Remedy for Burnout
The bolts of your gates will be iron and bronze, and your strength will equal your days. —Deuteronomy 33:25
God never promotes us to the level of our incompetence. What He truly calls us to do, we can do. As St. Augustine prayed, "Command what Thou wilt; give what Thou commandest." God always provides grace for what He has called us to do. "Your strength will equal your days" (Deut. 33:25). If you or I are operating at a level that brings fatigue and leads to what we now call "burnout," then something has gone wrong; we moved outside our anointing at some stage. It should never happen.
This is not to deny that God may hide His face from us. It is not uncommon to experience the "dark night of the soul." But this is not necessarily the same thing as burnout. God may leave us to test us, as He did Hezekiah, "to know everything that was in his heart" (2 Chron. 32:31). But burnout is what we bring on ourselves by taking on what God did not command.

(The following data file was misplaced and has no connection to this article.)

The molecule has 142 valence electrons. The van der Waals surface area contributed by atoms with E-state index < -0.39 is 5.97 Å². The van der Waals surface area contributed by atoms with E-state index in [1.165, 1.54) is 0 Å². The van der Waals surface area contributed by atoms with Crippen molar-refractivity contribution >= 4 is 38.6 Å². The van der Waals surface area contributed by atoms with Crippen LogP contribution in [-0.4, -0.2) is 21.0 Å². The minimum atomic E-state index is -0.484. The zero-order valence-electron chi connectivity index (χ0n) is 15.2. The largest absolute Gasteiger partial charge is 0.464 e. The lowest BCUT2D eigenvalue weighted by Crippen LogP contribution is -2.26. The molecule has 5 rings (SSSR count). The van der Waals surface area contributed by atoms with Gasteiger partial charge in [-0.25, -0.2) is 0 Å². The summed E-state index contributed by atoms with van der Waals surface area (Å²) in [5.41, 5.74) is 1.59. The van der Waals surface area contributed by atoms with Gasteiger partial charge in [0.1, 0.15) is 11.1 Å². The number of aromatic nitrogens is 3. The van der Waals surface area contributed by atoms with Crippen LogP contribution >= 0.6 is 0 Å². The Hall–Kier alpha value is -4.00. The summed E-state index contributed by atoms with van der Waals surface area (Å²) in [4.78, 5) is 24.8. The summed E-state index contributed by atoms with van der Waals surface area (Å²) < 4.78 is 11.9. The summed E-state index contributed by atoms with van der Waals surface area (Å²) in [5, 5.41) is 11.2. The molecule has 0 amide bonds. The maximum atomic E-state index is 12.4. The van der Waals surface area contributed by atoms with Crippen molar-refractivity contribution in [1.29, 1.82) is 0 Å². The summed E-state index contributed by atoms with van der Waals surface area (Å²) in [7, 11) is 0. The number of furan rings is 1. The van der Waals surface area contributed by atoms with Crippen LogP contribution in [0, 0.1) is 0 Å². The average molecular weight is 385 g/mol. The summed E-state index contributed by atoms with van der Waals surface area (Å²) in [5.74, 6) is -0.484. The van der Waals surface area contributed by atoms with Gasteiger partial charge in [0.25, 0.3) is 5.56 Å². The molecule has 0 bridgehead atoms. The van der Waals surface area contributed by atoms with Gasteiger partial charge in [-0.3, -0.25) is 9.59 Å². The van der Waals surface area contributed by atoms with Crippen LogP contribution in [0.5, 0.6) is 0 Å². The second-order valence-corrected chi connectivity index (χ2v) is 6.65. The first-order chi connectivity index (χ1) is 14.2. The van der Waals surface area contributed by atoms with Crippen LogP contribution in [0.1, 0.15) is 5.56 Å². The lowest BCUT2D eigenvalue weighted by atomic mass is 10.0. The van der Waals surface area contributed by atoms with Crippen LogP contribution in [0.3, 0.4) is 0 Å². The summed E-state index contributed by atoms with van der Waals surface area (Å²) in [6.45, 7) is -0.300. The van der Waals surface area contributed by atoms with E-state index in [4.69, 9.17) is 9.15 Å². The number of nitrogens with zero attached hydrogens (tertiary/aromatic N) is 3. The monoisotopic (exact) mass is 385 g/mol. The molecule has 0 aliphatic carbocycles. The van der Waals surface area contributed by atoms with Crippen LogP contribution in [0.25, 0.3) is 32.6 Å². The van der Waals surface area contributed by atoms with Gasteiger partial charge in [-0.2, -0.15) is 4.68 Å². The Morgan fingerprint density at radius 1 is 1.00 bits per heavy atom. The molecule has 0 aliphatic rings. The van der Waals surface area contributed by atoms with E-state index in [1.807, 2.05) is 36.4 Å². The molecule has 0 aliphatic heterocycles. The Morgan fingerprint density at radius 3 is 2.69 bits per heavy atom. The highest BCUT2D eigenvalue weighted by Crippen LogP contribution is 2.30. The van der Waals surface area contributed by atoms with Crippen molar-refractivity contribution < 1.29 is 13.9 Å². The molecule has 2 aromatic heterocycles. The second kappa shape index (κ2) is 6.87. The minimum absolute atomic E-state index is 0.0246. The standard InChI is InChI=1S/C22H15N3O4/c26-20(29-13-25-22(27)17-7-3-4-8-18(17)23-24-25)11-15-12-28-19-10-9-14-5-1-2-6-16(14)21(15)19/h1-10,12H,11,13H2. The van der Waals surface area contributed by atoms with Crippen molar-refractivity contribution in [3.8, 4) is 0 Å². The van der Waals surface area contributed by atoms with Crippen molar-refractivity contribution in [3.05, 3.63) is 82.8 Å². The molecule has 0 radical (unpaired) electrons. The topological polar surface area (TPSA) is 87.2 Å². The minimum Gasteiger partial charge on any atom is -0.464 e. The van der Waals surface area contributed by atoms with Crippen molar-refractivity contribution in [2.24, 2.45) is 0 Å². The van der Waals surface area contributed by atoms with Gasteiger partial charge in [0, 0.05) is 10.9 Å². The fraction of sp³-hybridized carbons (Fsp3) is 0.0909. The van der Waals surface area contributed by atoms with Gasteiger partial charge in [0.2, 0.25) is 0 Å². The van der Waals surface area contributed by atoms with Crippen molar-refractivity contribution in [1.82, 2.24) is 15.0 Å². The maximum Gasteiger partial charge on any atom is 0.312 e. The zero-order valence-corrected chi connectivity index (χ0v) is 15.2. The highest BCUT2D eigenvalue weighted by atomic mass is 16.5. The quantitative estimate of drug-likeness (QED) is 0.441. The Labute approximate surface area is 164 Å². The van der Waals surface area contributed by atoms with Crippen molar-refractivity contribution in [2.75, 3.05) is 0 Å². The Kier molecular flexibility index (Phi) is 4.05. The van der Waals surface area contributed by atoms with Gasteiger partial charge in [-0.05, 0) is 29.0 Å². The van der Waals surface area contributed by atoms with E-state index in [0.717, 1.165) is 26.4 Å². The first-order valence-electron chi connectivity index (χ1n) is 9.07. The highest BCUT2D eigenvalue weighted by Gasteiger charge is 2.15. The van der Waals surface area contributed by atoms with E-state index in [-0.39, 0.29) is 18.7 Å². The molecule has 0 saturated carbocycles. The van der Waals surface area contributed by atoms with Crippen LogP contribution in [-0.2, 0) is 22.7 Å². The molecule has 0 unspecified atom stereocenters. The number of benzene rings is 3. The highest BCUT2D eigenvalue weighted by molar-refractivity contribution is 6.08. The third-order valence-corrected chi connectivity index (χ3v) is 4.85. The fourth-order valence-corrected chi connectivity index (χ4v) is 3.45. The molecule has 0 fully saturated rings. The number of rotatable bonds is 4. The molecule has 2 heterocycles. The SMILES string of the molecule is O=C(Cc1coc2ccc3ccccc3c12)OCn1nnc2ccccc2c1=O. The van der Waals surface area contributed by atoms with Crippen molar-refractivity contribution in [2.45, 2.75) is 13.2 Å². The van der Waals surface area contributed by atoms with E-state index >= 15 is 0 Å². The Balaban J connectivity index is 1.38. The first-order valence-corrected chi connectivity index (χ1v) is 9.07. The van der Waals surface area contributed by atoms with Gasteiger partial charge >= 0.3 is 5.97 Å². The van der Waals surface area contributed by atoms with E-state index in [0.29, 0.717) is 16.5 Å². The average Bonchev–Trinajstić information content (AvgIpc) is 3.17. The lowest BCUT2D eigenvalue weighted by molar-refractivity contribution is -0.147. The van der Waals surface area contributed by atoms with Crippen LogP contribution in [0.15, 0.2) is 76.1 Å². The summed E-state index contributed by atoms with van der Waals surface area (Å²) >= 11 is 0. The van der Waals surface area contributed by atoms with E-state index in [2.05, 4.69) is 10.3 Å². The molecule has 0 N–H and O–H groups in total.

The apostle Paul came to terms with his limitations and strengths. When his enemies scoffed, "His letters are weighty and forceful, but in person he is unimpressive and his speaking amounts to nothing" (2 Cor. 10:10), it stung. It hurt. But he spoke with disarming frankness when he implicitly acknowledged nonetheless that his public speaking probably did not flow with the eloquence of a trained orator. "I may not be a trained speaker, but I do have knowledge" (1 Cor. 11:6).
"But I do have knowledge," he could say. He may not have been a trained speaker, but he knew what he was talking about. And as it happened, his expertise touched on the very issue that had become the focus at the time. So his anointing came through where it counted. It turned out he had training that mattered. To Paul's opponents, the issue was how you said it; to Paul, the issue was what you said. In other words, Paul's anointing of knowledge more than compensated for his deficiency in public speaking.
There are some lessons here for you and me. First, as I said already, nobody has everything. That is enough to keep all of us humble. But there is another lesson: For every limit there is a compensation. You may not have the gift you envy in another, but God has given you an anointing that person probably does not have.
Excerpted from The Anointing: Yesterday, Today, Tomorrow (Charisma House, 2003).